OTTAWA (Reuters) - Profit at Canada’s Empire Co Ltd (EMPa.TO) rose more than 2.5 percent in its fourth quarter as strong results from its Sobeys supermarket chain more than offset weakness in its real estate operations, the company said on Thursday.
Empire said it earned C$66.5 million ($65.8 million), or C$1.01 a share, in the quarter ended May 3, up from C$64.8 million, or 99 Canadian cents a share, in the same period last year.
Revenue rose 6.2 percent to C$3.56 billion as same-store sales rose by 2.6 percent at Sobeys, Canada’s No. 2 supermarket chain behind Loblaw (L.TO).
Food division sales gained 7.3 percent to C$3.48 billion, but real estate revenue fell 49 percent to C$33.8 million. That decline reflects a C$32.2 million drop in residential real estate revenue that Empire said was expected due to slower lot sales, primarily in Western Canada.
Investment revenue increased nearly 7 percent to C$43.4 million in the quarter, the Stellarton, Nova Scotia-based company said.
“Our consolidated earnings benefited from having 100 percent ownership of Sobeys versus 72 percent a year ago, amplified by Sobeys’ continued growth in total and same-store sales, selling margins and ongoing cost reduction initiatives,” said Empire Chief Executive Paul Sobey in a statement.
“The higher earnings contribution from Sobeys more than offset the expected lower earnings from our residential real estate operation.”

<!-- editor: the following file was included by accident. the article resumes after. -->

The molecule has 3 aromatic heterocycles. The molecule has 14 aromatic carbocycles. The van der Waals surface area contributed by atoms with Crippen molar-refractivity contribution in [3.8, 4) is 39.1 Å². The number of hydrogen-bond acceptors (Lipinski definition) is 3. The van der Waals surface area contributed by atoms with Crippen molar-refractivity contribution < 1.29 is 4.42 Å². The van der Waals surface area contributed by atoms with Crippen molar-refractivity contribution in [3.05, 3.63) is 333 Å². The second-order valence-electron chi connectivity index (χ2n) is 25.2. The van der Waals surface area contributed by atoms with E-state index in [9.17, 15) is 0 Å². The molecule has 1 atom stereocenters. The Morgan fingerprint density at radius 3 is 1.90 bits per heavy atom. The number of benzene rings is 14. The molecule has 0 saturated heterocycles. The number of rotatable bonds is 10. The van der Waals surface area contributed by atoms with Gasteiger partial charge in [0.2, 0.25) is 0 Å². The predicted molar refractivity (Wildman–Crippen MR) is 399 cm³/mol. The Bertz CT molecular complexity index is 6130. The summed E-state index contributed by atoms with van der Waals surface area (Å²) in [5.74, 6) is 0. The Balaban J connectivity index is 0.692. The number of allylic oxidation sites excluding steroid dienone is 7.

At May 3, Empire’s investment portfolio carried a market value of C$431.2 million. It includes a 27.6 percent stake in Wajax Income Fund WJX_u.TO and a 47.8 percent holding in Crombie REIT (CRR_u.TO).
Sobeys opened, acquired or moved 15 stores in the quarter, compared with seven stores in the same period last year, and expanded 10 stores, up from three last year.
It closed 17 stores in the quarter, compared with nine last year and ended the period with 27.2 million square feet, a 3 percent increase over last year.
Empire shares rose 1.2 percent, or 49 Canadian cents, to C$42 on the Toronto Stock Exchange after the results were announced.
The stock is down about 2.5 percent year-to-date, compared with a decline of about 8 percent for the TSX consumer staples sector .GSPTTCS, which includes food retailers and producers.
“Canadian food retailers have been going through tough times over the past year as hyper food inflation and intense industry competition have crushed profit margins. However, the worst seems over,” Dundee Securities strategist Martin Roberge said in a recent note.
“Raw food inflation has peaked out at a time when food retailers are attempting price increases to restore margins. Also, the slowing of the Canadian economy is such that supermarket sales should continue to improve as more household spending is directed to essentials.”
Reporting by Susan Taylor; Editing by Peter Galloway